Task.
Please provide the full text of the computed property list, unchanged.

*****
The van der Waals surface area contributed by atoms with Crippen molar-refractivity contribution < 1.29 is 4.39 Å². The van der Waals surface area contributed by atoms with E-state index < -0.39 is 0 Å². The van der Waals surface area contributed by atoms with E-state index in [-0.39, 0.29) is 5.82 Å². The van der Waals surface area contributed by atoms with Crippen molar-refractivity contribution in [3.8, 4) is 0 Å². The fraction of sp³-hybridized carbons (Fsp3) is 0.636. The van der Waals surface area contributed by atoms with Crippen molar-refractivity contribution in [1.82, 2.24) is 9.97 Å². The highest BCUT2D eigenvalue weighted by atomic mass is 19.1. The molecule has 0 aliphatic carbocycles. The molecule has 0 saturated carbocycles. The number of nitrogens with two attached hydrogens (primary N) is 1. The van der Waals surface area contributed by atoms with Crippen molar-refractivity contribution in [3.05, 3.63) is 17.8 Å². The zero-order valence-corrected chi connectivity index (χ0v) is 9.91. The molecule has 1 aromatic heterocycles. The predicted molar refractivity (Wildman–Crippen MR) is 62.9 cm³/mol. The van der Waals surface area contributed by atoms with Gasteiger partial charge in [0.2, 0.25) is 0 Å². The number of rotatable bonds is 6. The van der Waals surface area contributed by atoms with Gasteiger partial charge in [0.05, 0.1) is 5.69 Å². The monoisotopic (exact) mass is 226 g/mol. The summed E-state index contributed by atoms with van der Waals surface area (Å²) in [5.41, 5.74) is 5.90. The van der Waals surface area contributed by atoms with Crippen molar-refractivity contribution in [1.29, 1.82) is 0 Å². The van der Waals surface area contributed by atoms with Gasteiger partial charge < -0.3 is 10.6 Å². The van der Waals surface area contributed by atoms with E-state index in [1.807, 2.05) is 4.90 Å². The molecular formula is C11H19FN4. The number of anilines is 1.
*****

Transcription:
The van der Waals surface area contributed by atoms with Crippen molar-refractivity contribution < 1.29 is 4.39 Å². The van der Waals surface area contributed by atoms with E-state index < -0.39 is 0 Å². The van der Waals surface area contributed by atoms with E-state index in [-0.39, 0.29) is 5.82 Å². The van der Waals surface area contributed by atoms with Crippen molar-refractivity contribution in [3.8, 4) is 0 Å². The fraction of sp³-hybridized carbons (Fsp3) is 0.636. The van der Waals surface area contributed by atoms with Crippen molar-refractivity contribution in [1.82, 2.24) is 9.97 Å². The highest BCUT2D eigenvalue weighted by atomic mass is 19.1. The molecule has 0 aliphatic carbocycles. The molecule has 0 saturated carbocycles. The number of nitrogens with two attached hydrogens (primary N) is 1. The van der Waals surface area contributed by atoms with Crippen molar-refractivity contribution in [3.05, 3.63) is 17.8 Å². The zero-order valence-corrected chi connectivity index (χ0v) is 9.91. The molecule has 1 aromatic heterocycles. The predicted molar refractivity (Wildman–Crippen MR) is 62.9 cm³/mol. The van der Waals surface area contributed by atoms with Gasteiger partial charge in [0.2, 0.25) is 0 Å². The number of rotatable bonds is 6. The van der Waals surface area contributed by atoms with Gasteiger partial charge in [0.05, 0.1) is 5.69 Å². The monoisotopic (exact) mass is 226 g/mol. The summed E-state index contributed by atoms with van der Waals surface area (Å²) in [5.41, 5.74) is 5.90. The van der Waals surface area contributed by atoms with Crippen molar-refractivity contribution in [1.29, 1.82) is 0 Å². The van der Waals surface area contributed by atoms with Gasteiger partial charge < -0.3 is 10.6 Å². The van der Waals surface area contributed by atoms with E-state index in [1.807, 2.05) is 4.90 Å². The molecular formula is C11H19FN4. The number of anilines is 1.